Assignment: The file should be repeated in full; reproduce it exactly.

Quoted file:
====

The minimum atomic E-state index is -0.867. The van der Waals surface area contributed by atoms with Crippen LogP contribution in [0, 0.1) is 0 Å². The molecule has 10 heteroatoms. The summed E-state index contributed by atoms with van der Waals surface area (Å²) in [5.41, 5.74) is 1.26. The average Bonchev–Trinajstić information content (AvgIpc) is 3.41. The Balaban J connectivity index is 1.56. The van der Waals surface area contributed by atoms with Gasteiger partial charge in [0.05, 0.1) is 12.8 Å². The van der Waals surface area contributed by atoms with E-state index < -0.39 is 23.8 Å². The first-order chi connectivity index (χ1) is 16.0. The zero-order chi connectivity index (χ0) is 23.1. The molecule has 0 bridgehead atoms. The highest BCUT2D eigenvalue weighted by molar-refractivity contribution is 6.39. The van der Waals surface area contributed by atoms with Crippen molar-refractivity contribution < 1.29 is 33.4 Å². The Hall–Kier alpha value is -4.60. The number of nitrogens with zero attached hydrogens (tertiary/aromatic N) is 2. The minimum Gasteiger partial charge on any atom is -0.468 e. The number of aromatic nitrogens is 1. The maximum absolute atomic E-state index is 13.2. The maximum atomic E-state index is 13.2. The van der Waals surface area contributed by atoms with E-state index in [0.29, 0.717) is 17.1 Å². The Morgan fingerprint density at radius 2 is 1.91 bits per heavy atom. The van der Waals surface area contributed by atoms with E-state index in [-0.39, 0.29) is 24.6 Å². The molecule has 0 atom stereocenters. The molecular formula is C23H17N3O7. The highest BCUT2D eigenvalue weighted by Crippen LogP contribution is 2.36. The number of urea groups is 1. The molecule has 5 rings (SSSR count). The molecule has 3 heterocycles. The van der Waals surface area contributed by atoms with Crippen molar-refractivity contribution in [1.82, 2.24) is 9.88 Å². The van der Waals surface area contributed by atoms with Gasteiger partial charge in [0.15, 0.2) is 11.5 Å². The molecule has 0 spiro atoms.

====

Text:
The minimum atomic E-state index is -0.867. The van der Waals surface area contributed by atoms with Crippen LogP contribution in [0, 0.1) is 0 Å². The molecule has 10 heteroatoms. The summed E-state index contributed by atoms with van der Waals surface area (Å²) in [5.41, 5.74) is 1.26. The average Bonchev–Trinajstić information content (AvgIpc) is 3.41. The Balaban J connectivity index is 1.56. The van der Waals surface area contributed by atoms with Gasteiger partial charge in [0.05, 0.1) is 12.8 Å². The van der Waals surface area contributed by atoms with E-state index < -0.39 is 23.8 Å². The first-order chi connectivity index (χ1) is 16.0. The zero-order chi connectivity index (χ0) is 23.1. The molecule has 0 bridgehead atoms. The highest BCUT2D eigenvalue weighted by molar-refractivity contribution is 6.39. The van der Waals surface area contributed by atoms with Crippen molar-refractivity contribution < 1.29 is 33.4 Å². The Hall–Kier alpha value is -4.60. The number of nitrogens with zero attached hydrogens (tertiary/aromatic N) is 2. The minimum Gasteiger partial charge on any atom is -0.468 e. The number of aromatic nitrogens is 1. The maximum absolute atomic E-state index is 13.2. The maximum atomic E-state index is 13.2. The van der Waals surface area contributed by atoms with E-state index in [0.29, 0.717) is 17.1 Å². The Morgan fingerprint density at radius 2 is 1.91 bits per heavy atom. The van der Waals surface area contributed by atoms with E-state index in [-0.39, 0.29) is 24.6 Å². The molecule has 0 atom stereocenters. The molecular formula is C23H17N3O7. The highest BCUT2D eigenvalue weighted by Crippen LogP contribution is 2.36. The number of urea groups is 1. The molecule has 5 rings (SSSR count). The molecule has 3 heterocycles. The van der Waals surface area contributed by atoms with Crippen molar-refractivity contribution in [1.82, 2.24) is 9.88 Å². The van der Waals surface area contributed by atoms with Gasteiger partial charge in [0.15, 0.2) is 11.5 Å². The molecule has 0 spiro atoms.